4. Creativity in Everyday Life: Select a photo and have students write for one minute using a creative comment stem like: How might we? What if? I wonder . . . as journal prompts?
  5. K.M.SO. Creativity: Have students randomly select a letter of the alphabet and search for something creative that begins with that letter. Encourage them to find ones that K.M.S.O. to share!

Plan for frequent meetings at the Creative Inspirations & Explorations wall collage to chat about creativity! Be sure to share some of your favorites!

Let’s Reflect and Remember . . .

  • Creativity is tangible and teachable!
  • Creative, cool things are all around you.
  • You can help shape your students external and internal environments.

“Everything is interesting. Look closer.”

~ Anonymous

Live, learn, and lead creatively,

Patti & Rick

It’s a Sign: Opening the Doors of Perception

It’s a Sign: Opening the Doors of Perception

It’s a bird, it’s a plane, it’s a . . . ?

Nature gives us glorious creative visions with the coming of each season. Spring is an especially enchanting display of objects that catch our eye and capture our imaginations. We took this inspiring photo as we walked through Denver Botanic Gardens. When we approached the tree from a distance it looked like a tree full of roosting birds. As we moved nearer, we could see that it was an azalea tree in full bloom with white flowing petals that looked like cats, helicopter blades, and jellyfish. What are some of your perceptions?

What is it?

What is perception, and what does it have to do with creativity? Perhaps a helpful way to think of perception is to look at some synonyms: insight, awareness, acuity, discernment, observation, and viewpoint. All may have a different emphasis, but they are similar in meaning.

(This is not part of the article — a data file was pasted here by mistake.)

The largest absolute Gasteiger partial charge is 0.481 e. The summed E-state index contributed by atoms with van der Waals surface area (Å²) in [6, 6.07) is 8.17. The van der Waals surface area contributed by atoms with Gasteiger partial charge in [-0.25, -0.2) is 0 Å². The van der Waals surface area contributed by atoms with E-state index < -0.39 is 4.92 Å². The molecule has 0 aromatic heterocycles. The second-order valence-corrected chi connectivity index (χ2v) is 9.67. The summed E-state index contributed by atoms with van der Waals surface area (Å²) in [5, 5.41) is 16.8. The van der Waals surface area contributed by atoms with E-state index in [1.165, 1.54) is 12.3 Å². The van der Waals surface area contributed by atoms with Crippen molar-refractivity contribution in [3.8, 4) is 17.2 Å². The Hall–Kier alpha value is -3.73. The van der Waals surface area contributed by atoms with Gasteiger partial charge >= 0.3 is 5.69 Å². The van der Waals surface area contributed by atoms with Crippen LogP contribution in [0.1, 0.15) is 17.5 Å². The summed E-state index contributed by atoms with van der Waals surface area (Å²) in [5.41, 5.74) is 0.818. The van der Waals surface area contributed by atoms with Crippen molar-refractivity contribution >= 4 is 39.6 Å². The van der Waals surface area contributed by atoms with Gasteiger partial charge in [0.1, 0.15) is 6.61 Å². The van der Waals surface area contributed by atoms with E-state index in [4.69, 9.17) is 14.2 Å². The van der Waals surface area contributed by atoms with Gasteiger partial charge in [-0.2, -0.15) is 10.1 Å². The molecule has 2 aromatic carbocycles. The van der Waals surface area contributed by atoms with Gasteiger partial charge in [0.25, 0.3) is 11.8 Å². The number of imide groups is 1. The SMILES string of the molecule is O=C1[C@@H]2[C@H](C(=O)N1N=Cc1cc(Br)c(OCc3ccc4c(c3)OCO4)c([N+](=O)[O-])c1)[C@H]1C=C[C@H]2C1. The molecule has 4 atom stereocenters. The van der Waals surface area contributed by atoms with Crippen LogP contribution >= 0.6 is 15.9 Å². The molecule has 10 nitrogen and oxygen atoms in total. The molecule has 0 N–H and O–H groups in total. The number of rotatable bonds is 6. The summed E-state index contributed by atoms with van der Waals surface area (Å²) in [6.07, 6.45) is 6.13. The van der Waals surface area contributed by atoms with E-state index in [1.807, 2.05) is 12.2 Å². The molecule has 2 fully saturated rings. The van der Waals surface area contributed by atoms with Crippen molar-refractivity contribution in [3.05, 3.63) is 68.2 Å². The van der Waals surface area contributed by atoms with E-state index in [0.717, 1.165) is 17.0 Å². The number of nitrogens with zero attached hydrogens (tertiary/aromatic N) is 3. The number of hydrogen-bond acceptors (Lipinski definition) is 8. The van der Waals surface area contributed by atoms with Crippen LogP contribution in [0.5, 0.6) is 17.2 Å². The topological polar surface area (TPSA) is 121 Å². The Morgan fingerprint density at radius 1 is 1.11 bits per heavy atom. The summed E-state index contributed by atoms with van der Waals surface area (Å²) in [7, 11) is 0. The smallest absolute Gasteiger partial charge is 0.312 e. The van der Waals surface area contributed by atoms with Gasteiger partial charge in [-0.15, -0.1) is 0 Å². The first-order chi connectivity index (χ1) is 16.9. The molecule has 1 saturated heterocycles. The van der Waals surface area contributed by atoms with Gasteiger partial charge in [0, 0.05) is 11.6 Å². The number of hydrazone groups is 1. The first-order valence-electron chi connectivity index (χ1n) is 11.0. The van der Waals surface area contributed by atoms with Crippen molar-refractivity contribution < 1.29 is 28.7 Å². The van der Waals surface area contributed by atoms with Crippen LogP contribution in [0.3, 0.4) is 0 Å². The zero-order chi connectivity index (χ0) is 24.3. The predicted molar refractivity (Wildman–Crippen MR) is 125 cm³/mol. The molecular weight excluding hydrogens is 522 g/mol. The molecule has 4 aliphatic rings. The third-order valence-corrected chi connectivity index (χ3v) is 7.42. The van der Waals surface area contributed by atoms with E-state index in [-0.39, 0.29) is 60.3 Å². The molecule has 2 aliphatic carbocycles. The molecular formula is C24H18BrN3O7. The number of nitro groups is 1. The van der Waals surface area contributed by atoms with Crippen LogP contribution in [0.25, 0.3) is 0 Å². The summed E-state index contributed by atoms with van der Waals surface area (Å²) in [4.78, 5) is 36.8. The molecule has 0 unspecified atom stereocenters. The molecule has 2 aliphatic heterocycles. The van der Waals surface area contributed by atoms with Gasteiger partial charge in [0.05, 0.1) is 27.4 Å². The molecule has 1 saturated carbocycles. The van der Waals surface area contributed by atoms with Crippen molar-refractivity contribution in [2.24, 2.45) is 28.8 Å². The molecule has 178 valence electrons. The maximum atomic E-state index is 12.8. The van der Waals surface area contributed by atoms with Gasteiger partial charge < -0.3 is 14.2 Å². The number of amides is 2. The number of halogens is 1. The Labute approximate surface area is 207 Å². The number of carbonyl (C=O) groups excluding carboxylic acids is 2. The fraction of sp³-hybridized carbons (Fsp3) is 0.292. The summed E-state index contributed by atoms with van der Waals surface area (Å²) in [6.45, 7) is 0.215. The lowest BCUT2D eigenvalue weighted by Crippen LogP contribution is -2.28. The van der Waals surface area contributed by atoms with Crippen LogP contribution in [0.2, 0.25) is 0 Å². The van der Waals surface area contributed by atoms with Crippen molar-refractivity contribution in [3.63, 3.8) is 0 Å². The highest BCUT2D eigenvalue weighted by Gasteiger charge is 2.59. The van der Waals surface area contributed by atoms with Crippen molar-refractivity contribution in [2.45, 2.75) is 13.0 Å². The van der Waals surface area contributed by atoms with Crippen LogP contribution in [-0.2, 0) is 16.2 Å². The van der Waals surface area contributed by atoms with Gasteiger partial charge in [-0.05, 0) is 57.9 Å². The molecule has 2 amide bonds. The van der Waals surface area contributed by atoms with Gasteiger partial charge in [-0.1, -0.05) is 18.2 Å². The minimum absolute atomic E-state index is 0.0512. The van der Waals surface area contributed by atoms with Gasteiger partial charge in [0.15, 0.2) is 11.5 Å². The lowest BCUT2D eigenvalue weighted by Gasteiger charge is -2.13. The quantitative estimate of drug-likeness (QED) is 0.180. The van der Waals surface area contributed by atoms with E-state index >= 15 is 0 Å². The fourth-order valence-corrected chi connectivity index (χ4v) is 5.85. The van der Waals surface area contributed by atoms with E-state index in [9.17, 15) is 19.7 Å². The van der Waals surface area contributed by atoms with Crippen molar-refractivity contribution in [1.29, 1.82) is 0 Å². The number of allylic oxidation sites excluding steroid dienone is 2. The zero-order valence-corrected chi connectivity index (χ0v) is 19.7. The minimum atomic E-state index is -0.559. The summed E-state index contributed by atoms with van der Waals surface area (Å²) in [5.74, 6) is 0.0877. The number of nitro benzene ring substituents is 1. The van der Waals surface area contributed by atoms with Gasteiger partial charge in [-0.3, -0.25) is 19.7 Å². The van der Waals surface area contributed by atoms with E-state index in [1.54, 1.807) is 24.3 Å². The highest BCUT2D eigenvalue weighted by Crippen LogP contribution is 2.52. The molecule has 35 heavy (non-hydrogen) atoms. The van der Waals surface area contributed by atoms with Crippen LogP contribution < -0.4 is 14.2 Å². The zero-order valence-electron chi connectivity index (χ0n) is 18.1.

Creativity involves changes in perception; in other words, a newfound way of looking at or viewing something. Perception allows us to look at something and see something different than that seen by others. This is a prerequisite skill to being able to produce at any level of creativity. In our classrooms we noticed that students who were more flexible in changing their perceptions demonstrated higher levels of creativity . . . it’s a sign!

Mental Filters or Perceptual Blocks?

To be more efficient and effective thinkers, we all have mental filters that help us disregard or ignore minor stimuli in our environment. If this did not happen, we would have to pay attention to every minor detail, we would perhaps be prone to sensory overload, and we would never get anything done. However, this very system that facilitates successful thinking often interferes with creative thinking. 

Adams (2001) in his classic book Conceptual Blockbusting: A Guide to Better Ideas, refers to these natural filters as perceptual blocks. They can be cognitive, emotional, or environmental in nature and include:

  • Fear of taking an intellectual risk.
  • Fear of making a mistake or failing.
  • No appetite for chaos or ambiguity.
  • Fear of the unknown or a need for security. 

  • Judging, stereotypes, and preconceived ideas. 

  • Fear of criticism, ridicule, rejection, or just being different.
  • Acquiescing to: “The way it’s supposed to be” and “The way it has always been” or “If it ain’t broke . . .” 
  • Clinging to reason and logic versus imagination and innovation.

Past Predictions of the Future